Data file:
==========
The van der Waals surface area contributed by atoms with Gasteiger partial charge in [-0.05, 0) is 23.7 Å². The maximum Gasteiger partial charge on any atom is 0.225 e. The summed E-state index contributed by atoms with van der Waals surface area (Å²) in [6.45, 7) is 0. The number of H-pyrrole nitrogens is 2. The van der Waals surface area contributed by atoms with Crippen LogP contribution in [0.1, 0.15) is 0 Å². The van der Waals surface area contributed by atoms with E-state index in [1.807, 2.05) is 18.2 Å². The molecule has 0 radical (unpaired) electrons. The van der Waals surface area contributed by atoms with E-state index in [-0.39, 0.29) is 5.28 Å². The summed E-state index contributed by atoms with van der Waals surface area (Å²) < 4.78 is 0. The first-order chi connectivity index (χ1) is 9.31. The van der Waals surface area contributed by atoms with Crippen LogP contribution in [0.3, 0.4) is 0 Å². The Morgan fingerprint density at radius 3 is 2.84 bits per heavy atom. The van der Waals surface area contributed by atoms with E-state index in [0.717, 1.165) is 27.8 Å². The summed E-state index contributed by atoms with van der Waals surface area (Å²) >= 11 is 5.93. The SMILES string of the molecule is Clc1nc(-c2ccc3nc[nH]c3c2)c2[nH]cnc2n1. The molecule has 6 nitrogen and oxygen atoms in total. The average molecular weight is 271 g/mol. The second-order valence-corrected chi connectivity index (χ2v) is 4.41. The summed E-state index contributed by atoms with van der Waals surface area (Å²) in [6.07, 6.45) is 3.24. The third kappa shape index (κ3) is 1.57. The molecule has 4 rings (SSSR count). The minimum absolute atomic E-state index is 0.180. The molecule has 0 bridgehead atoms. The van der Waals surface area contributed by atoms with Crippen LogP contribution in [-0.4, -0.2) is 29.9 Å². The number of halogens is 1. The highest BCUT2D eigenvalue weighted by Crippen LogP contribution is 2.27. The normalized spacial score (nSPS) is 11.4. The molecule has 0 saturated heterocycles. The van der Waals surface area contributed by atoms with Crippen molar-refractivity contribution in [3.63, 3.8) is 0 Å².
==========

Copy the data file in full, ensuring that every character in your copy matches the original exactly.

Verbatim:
The van der Waals surface area contributed by atoms with Gasteiger partial charge in [-0.05, 0) is 23.7 Å². The maximum Gasteiger partial charge on any atom is 0.225 e. The summed E-state index contributed by atoms with van der Waals surface area (Å²) in [6.45, 7) is 0. The number of H-pyrrole nitrogens is 2. The van der Waals surface area contributed by atoms with Crippen LogP contribution in [0.1, 0.15) is 0 Å². The van der Waals surface area contributed by atoms with E-state index in [1.807, 2.05) is 18.2 Å². The molecule has 0 radical (unpaired) electrons. The van der Waals surface area contributed by atoms with E-state index in [-0.39, 0.29) is 5.28 Å². The summed E-state index contributed by atoms with van der Waals surface area (Å²) < 4.78 is 0. The first-order chi connectivity index (χ1) is 9.31. The van der Waals surface area contributed by atoms with Crippen LogP contribution in [0.3, 0.4) is 0 Å². The Morgan fingerprint density at radius 3 is 2.84 bits per heavy atom. The van der Waals surface area contributed by atoms with E-state index in [0.717, 1.165) is 27.8 Å². The summed E-state index contributed by atoms with van der Waals surface area (Å²) >= 11 is 5.93. The SMILES string of the molecule is Clc1nc(-c2ccc3nc[nH]c3c2)c2[nH]cnc2n1. The molecule has 6 nitrogen and oxygen atoms in total. The average molecular weight is 271 g/mol. The second-order valence-corrected chi connectivity index (χ2v) is 4.41. The summed E-state index contributed by atoms with van der Waals surface area (Å²) in [6.07, 6.45) is 3.24. The third kappa shape index (κ3) is 1.57. The molecule has 4 rings (SSSR count). The minimum absolute atomic E-state index is 0.180. The molecule has 0 bridgehead atoms. The van der Waals surface area contributed by atoms with Crippen LogP contribution in [-0.4, -0.2) is 29.9 Å². The number of halogens is 1. The highest BCUT2D eigenvalue weighted by Crippen LogP contribution is 2.27. The normalized spacial score (nSPS) is 11.4. The molecule has 0 saturated heterocycles. The van der Waals surface area contributed by atoms with Crippen molar-refractivity contribution in [3.63, 3.8) is 0 Å².